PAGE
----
At Holloway Junctions, we were switched to the Up Fast and then the Up Slow passed over us on a flyover, just north of Copenhagen Tunnels. This arrangement transposes the four running lines from Up Slow, Up Fast, Down Fast, Down Slow to Up Fast, Down Fast, Up Slow, Down Slow. This gets the stopping trains using the Slow Lines onto the west side of King's Cross, handy for Suburban platforms 9, 10 and 11. There were formerly three double-track bores forming the Copenhagen Tunnels but the East Bore is now disused. South of Copenhagen Tunnels, all four running lines become reversible and we were switched to the adjacent line which forms the Down Fast further north but is designated 'Number 1 Fast' here. I spotted the North London Incline we'd used earlier to access the East Coast Main Line before we were plunged into the 528 yard Gasworks Tunnels which were also formerly three double-track bores before the East Bore was abandoned.
View from back cab of 373 on No. 1 Fast, Copenhagen Tunnels in background, North London Incline on left, CTRL viaduct above: East Coast Main Line.
We stopped in platform 6 and, of course, the driver changed ends once again. Before we set off, I managed to take the picture below from the leading cab before concentrating on the testing we carried out as the train sped northwards to Grantham.
King's Cross on a rainy morning: View from now-leading cab prior to departure from platform 6 to Grantham, showing South Portals of Gasworks Tunnels.
King's Cross to Grantham
I was kept pretty busy monitoring the testing on the Down journey to Grantham. I'm not sure of the Line Speed Limit at the time, but we were batting along and passing signals frequently so there are no photographs recording the trip. We had a slight problem with the test gear at one point but, other than that, we collected plenty of useful data to be analysed later. It was still raining when we stopped at Grantham.
Grantham back to London
As soon as the driver had changed ends, we set off back to London, crossing to the Up Line on the crossover south of Grantham station. We were not carrying out active tests this time, as we were now at the rear of the train, so I was able to take a few pictures as we hurtled south.
View from back cab of 373 passing Grantham South Junction as we cross to the Up Main for our journey back to London on the East Coast Main Line.
After the 880 yard Stoke Tunnel, the route became 4-track 'paired by direction' and we passed the site of "Mallard's" record breaking run.
Jan in the 'Back Cab' near Essendine on the return journey.
We reeled off another twenty miles at speed to reach Spital Junction, Peterborough.
View from back cab of 373 at Spital Junction, Peterborough, with Peterborough North Depot on the right, on the way back to King's Cross: East Coast Main Line.
We took the Up Fast through Peterborough station and passed under the distinctive girder arch bridge which takes Thorpe Road over the railway.
View from back cab of 373 south of Peterborough station on the way back to King's Cross: East Coast Main Line.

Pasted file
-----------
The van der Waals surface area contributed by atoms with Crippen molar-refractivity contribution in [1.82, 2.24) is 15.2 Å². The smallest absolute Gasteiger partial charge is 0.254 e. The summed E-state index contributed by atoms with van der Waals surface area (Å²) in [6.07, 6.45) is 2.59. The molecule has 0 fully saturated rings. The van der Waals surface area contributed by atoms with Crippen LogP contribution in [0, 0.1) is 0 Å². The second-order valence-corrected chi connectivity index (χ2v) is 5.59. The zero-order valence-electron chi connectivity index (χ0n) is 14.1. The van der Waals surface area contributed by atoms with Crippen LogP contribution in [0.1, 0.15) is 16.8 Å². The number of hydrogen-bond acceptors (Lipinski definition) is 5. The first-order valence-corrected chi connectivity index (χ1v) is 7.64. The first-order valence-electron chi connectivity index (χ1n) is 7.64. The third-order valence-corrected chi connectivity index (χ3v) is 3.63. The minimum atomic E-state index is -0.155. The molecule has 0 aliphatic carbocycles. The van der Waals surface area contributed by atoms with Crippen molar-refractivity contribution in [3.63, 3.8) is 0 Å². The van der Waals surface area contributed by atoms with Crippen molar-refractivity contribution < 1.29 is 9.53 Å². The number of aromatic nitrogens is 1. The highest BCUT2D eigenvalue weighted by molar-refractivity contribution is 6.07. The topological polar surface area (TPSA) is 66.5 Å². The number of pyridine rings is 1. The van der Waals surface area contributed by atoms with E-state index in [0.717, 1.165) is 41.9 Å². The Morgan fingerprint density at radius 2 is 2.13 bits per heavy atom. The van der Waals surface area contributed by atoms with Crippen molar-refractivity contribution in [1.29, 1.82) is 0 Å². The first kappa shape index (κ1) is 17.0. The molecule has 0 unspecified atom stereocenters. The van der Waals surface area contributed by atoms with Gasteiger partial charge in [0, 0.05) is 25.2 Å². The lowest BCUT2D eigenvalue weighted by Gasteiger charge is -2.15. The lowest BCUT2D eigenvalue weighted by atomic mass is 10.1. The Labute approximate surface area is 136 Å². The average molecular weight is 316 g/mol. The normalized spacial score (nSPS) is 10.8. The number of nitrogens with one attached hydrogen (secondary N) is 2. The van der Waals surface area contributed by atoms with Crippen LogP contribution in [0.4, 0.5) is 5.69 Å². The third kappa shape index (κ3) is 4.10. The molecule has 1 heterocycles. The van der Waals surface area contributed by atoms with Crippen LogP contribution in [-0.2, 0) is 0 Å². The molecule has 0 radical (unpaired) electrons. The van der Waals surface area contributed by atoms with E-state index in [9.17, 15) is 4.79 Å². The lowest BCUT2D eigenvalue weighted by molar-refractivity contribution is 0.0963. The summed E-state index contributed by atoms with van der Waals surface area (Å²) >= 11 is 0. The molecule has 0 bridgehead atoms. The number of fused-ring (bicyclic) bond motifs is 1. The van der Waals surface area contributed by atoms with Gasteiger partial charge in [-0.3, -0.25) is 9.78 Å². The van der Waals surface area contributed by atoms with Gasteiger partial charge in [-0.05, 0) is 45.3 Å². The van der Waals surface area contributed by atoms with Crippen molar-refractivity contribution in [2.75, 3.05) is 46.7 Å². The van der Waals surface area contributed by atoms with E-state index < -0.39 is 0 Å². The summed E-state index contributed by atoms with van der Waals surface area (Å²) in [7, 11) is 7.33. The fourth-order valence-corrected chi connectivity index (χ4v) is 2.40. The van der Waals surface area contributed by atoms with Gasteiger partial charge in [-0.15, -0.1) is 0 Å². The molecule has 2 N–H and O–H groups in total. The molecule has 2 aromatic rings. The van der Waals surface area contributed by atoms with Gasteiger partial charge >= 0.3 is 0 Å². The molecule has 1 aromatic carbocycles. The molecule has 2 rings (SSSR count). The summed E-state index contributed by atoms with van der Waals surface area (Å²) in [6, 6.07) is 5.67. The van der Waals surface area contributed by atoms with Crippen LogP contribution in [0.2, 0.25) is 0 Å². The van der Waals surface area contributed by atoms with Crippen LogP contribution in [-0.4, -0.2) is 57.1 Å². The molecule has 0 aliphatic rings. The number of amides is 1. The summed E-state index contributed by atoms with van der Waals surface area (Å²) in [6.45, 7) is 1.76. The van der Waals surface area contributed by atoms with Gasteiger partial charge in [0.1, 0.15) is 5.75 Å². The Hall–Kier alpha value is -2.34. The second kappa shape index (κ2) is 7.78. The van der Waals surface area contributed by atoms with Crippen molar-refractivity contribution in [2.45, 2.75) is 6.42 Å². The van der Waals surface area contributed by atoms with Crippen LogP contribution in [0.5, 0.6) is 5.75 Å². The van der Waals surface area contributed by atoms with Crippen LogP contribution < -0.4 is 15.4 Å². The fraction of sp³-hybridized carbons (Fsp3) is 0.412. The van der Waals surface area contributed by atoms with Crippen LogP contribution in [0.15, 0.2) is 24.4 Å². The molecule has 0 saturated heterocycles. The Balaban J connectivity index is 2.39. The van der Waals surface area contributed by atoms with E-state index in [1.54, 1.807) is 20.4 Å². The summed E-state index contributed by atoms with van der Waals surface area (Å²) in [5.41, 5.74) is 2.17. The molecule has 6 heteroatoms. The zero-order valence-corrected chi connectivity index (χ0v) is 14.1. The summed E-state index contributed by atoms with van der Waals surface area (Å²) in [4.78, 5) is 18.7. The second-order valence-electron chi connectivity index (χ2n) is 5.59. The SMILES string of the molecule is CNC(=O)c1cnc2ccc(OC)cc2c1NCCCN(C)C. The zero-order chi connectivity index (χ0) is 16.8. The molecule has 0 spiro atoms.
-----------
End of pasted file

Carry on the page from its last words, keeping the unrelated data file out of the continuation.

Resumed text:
South of Hitchin, I was on slightly more familiar ground as, back in 1974, my firm had installed an Electrification Telephone system for British Rail between Hitchin and King's Cross. This is briefly mentioned in the post Electrification Telephone Systems for British Rail. Just north of Wood Green (the station is now called 'Alexandra Palace') we passed the flyover junction leading to the Hertford Loop.
View from back cab of 373 approaching Wood Green on Up Fast, passing an EMU on the Up Slow. The Enfield Viaduct carrying the Down Hertford is in the background and the Up Hertford is on the right: East Coast Main Line
We were routed onto the Up Slow at Finsbury Park, continuing on the Up Slow Flyover into the West Bore of Copenhagen Tunnels. At lowered speed, we took the crossover to the Down Slow and, emerging from Copenhagen Tunnel, diverged onto the North London Incline.
View from back cab of 373 on the North London Incline with the South Portals of Copenhagen Tunnels in the background as we returned to North Pole International Depot .
I noticed that construction work in connection with the various new connections to St. Pancras International was well advanced.
View from back cab of 373 on the North London Incline at Camden Road Incline Junction with new connection to Cedar Junction on the right as we returned to North Pole International Depot. The North London Line is on the left, with both third rail and overhead electrification. Camden Road East Junction is in the left background.
Our Test Train joined the North London Line at Camden Road Central Junction, and passed through the station where passengers were waiting for an expected Eastbound train at modest speed. After passing Camden Road signal box (since abolished) we diverged onto the branch to Gospel Oak.
View from back cab of 373 passing Camden Road onto the Gospel Oak Branch as we returned to North Pole International Depot. This section of the North London Line has both third rail and overhead electrification.
We passed through Gospel Oak and continued fairly slowly to Kensal Green High Level Line Junction where we were routed onto the middle one of the three diverging routes.
View from back cab of 373 passing Kensal Green High Level Line Junction on Down Line as we returned to North Pole International Depot.
Our route took us through Willesden Junction High Level station and the bridges over the West Coast Main Line. At Willesden High Level Junction signal box (since abolished) we took the sharply-curved Down High Level Line to Mitre Bridge Junction where we joined the Up West London Line, coming to a stand south of North Pole Junction.
View from back cab of 373 passing Willesden High Level Junction and taking the sharply-curved Down High Level Line to Mitre Bridge Junction as we returned to North Pole International Depot.
After the driver changed ends for the final time, we made our way into the Depot, using the reversible Departure Line. We unloaded our test equipment and left the Class 373 after a productive and fascinating trip.
View of the Class 373 on arrival back at North Pole Depot.
Track diagrams showing North Pole International Depot and the route through Willesden Junction High Level are shown in publication:-
‘Railway Track Diagrams Book 5: Southern and TfL’ (TRACKmaps: 3rd edition) ISBN 978-0-9549866-4-3.
Track diagrams showing the route from North Pole International Depot to King's Cross and from King's Cross to Grantham are shown in publication:-
‘Railway Track Diagrams Book 2: Eastern’ (TRACKmaps: 3rd edition) ISBN 0-9549866-2-8.
The above issues show the route substantially as it was at the time of my journey: later issues will, of course, reflect subsequent changes.
TRAIN PROTECTION IN THE UK. (The Railway Technical Web).
Related posts on this site
Channel Tunnel Rail Link
Where necessary, clicking on an image above will display an 'uncropped' view or, alternately, pictures from may be selected, viewed or downloaded, in various sizes, from the albums listed:-
Class 373: Test Train to Grantham.
[Extent of first section of 'High Speed 1' corrected: 12-Mar-2017]